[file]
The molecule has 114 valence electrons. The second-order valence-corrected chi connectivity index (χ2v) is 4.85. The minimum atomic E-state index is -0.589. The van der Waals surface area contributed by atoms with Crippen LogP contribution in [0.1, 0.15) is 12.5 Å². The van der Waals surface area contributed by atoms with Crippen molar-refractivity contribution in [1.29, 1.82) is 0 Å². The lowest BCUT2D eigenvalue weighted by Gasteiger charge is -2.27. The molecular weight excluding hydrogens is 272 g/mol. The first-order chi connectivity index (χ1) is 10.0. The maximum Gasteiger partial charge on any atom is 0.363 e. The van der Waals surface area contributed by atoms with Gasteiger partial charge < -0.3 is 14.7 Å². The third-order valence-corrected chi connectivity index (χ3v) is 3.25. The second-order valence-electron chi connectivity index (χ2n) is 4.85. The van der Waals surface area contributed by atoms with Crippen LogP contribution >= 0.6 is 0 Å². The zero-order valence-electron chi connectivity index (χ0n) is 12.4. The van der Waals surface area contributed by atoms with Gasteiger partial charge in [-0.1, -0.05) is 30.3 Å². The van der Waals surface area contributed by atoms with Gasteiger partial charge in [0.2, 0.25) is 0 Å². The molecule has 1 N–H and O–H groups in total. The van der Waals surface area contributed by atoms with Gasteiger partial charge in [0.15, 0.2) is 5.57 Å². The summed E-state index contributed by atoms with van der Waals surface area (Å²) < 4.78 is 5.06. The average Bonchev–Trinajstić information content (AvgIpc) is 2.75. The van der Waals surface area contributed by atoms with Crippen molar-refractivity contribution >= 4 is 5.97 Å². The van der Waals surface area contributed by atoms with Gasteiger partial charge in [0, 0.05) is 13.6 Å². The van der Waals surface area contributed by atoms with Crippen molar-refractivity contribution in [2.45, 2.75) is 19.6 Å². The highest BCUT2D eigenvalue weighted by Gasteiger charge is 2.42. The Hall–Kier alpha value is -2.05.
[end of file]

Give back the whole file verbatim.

The molecule has 114 valence electrons. The second-order valence-corrected chi connectivity index (χ2v) is 4.85. The minimum atomic E-state index is -0.589. The van der Waals surface area contributed by atoms with Crippen LogP contribution in [0.1, 0.15) is 12.5 Å². The van der Waals surface area contributed by atoms with Crippen molar-refractivity contribution in [1.29, 1.82) is 0 Å². The lowest BCUT2D eigenvalue weighted by Gasteiger charge is -2.27. The molecular weight excluding hydrogens is 272 g/mol. The first-order chi connectivity index (χ1) is 10.0. The maximum Gasteiger partial charge on any atom is 0.363 e. The van der Waals surface area contributed by atoms with Gasteiger partial charge < -0.3 is 14.7 Å². The third-order valence-corrected chi connectivity index (χ3v) is 3.25. The second-order valence-electron chi connectivity index (χ2n) is 4.85. The van der Waals surface area contributed by atoms with Crippen LogP contribution >= 0.6 is 0 Å². The zero-order valence-electron chi connectivity index (χ0n) is 12.4. The van der Waals surface area contributed by atoms with Gasteiger partial charge in [-0.1, -0.05) is 30.3 Å². The van der Waals surface area contributed by atoms with Gasteiger partial charge in [0.2, 0.25) is 0 Å². The molecule has 1 N–H and O–H groups in total. The van der Waals surface area contributed by atoms with Gasteiger partial charge in [0.15, 0.2) is 5.57 Å². The summed E-state index contributed by atoms with van der Waals surface area (Å²) < 4.78 is 5.06. The average Bonchev–Trinajstić information content (AvgIpc) is 2.75. The van der Waals surface area contributed by atoms with Crippen molar-refractivity contribution >= 4 is 5.97 Å². The van der Waals surface area contributed by atoms with Gasteiger partial charge in [0, 0.05) is 13.6 Å². The van der Waals surface area contributed by atoms with Crippen molar-refractivity contribution in [2.45, 2.75) is 19.6 Å². The highest BCUT2D eigenvalue weighted by Gasteiger charge is 2.42. The Hall–Kier alpha value is -2.05.